This Reclaimed Factory's Got Class


Colorful. Comfortable. Inviting. Not adjectives that describe your typical vocational school building. What was originally a nondescript brick hardware equipment factory built in 1908 on Chicago’s southwest side was gutted, cleaned up, and transformed into a modern training center. The goal of Chicago Center for Arts and Technology (CHICAT), which opened in 2017, is to connect technology, art, and the community.


To get to class, CHICAT students – low-income adults and teenagers – head down a tree-lined, trellised walkway through native landscaping, and up a staircase leading to a glass-enclosed entrance and art gallery where the old loading dock once stood. Inside, they study everything from 3-D design to food lab inspection. Between classes, if the weather’s good, they can go back outside to socialize in one of the center’s two outdoor courtyards.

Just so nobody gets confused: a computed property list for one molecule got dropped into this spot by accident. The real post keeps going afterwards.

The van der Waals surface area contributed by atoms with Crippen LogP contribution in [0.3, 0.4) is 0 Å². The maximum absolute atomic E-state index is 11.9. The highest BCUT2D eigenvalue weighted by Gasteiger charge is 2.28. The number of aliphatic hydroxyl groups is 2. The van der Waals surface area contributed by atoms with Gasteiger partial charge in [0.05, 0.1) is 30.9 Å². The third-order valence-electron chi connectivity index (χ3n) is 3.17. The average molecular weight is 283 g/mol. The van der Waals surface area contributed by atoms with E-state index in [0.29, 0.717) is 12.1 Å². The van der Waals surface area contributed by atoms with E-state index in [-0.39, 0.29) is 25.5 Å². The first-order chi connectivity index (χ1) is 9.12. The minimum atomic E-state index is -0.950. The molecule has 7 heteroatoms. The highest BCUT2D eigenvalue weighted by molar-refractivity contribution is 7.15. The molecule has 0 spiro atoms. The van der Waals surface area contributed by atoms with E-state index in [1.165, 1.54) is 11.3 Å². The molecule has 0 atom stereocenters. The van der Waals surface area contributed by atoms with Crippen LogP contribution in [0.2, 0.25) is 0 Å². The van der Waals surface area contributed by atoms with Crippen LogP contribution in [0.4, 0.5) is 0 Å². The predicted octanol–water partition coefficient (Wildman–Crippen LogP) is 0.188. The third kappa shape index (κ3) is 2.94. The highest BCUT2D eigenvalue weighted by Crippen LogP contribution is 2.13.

CHICAT is solid but not stodgy. It features multi-colored, spacious workshops and design studios. Original wood ceilings and salvaged wood panels coexist with walls and floors that are a mix of bright oranges, greens, and blues. Large windows overlooking the city add abundant natural light.


During the renovation, the building was upgraded top to bottom for energy efficiency. For example, the roof now has solar panels and a reflective coating. Occupancy sensors make sure lights are turned off when a room is vacant. A new layer of insulation added to both roof and walls keeps heat in on cold winter days. The school’s low-flow fixtures provide water efficiency as well, and non-toxic paints and glues maximize indoor air quality.


Landon Bone Baker Architects headed the creative redesign and achieved LEED Gold status for the building.

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